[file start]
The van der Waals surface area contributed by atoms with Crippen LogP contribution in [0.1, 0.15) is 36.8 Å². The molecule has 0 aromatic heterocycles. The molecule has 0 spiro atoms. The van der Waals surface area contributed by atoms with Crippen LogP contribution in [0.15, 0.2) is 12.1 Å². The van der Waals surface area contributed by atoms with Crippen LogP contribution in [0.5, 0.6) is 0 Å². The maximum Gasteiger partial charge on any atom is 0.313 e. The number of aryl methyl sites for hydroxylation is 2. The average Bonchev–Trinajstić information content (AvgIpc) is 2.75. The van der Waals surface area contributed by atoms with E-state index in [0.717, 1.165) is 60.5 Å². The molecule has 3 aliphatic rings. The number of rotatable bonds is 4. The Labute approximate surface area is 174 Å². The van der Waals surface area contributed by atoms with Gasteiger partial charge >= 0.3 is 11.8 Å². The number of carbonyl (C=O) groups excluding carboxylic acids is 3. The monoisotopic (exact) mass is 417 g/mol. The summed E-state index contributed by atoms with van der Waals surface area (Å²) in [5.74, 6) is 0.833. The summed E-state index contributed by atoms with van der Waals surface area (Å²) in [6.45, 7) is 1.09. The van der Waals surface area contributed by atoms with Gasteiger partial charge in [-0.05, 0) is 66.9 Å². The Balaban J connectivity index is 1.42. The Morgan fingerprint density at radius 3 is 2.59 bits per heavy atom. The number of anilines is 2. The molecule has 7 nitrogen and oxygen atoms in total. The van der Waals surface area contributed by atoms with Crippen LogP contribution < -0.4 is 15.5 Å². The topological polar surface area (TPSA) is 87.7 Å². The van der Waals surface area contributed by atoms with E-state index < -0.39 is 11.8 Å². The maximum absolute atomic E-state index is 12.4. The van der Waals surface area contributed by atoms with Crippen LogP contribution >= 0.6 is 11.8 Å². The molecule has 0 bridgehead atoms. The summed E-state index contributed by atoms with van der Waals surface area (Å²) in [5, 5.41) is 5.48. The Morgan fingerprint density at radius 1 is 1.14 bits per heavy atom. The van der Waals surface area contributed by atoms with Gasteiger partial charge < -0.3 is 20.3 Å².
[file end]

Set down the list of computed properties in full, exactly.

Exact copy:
The van der Waals surface area contributed by atoms with Crippen LogP contribution in [0.1, 0.15) is 36.8 Å². The molecule has 0 aromatic heterocycles. The molecule has 0 spiro atoms. The van der Waals surface area contributed by atoms with Crippen LogP contribution in [0.15, 0.2) is 12.1 Å². The van der Waals surface area contributed by atoms with Crippen LogP contribution in [0.5, 0.6) is 0 Å². The maximum Gasteiger partial charge on any atom is 0.313 e. The number of aryl methyl sites for hydroxylation is 2. The average Bonchev–Trinajstić information content (AvgIpc) is 2.75. The van der Waals surface area contributed by atoms with E-state index in [0.717, 1.165) is 60.5 Å². The molecule has 3 aliphatic rings. The number of rotatable bonds is 4. The Labute approximate surface area is 174 Å². The van der Waals surface area contributed by atoms with Gasteiger partial charge >= 0.3 is 11.8 Å². The number of carbonyl (C=O) groups excluding carboxylic acids is 3. The monoisotopic (exact) mass is 417 g/mol. The summed E-state index contributed by atoms with van der Waals surface area (Å²) in [5.74, 6) is 0.833. The summed E-state index contributed by atoms with van der Waals surface area (Å²) in [6.45, 7) is 1.09. The van der Waals surface area contributed by atoms with Gasteiger partial charge in [-0.05, 0) is 66.9 Å². The Balaban J connectivity index is 1.42. The Morgan fingerprint density at radius 3 is 2.59 bits per heavy atom. The number of anilines is 2. The molecule has 7 nitrogen and oxygen atoms in total. The van der Waals surface area contributed by atoms with Crippen LogP contribution < -0.4 is 15.5 Å². The topological polar surface area (TPSA) is 87.7 Å². The van der Waals surface area contributed by atoms with E-state index < -0.39 is 11.8 Å². The maximum absolute atomic E-state index is 12.4. The van der Waals surface area contributed by atoms with Crippen LogP contribution >= 0.6 is 11.8 Å². The molecule has 0 bridgehead atoms. The summed E-state index contributed by atoms with van der Waals surface area (Å²) in [5, 5.41) is 5.48. The Morgan fingerprint density at radius 1 is 1.14 bits per heavy atom. The van der Waals surface area contributed by atoms with Gasteiger partial charge < -0.3 is 20.3 Å².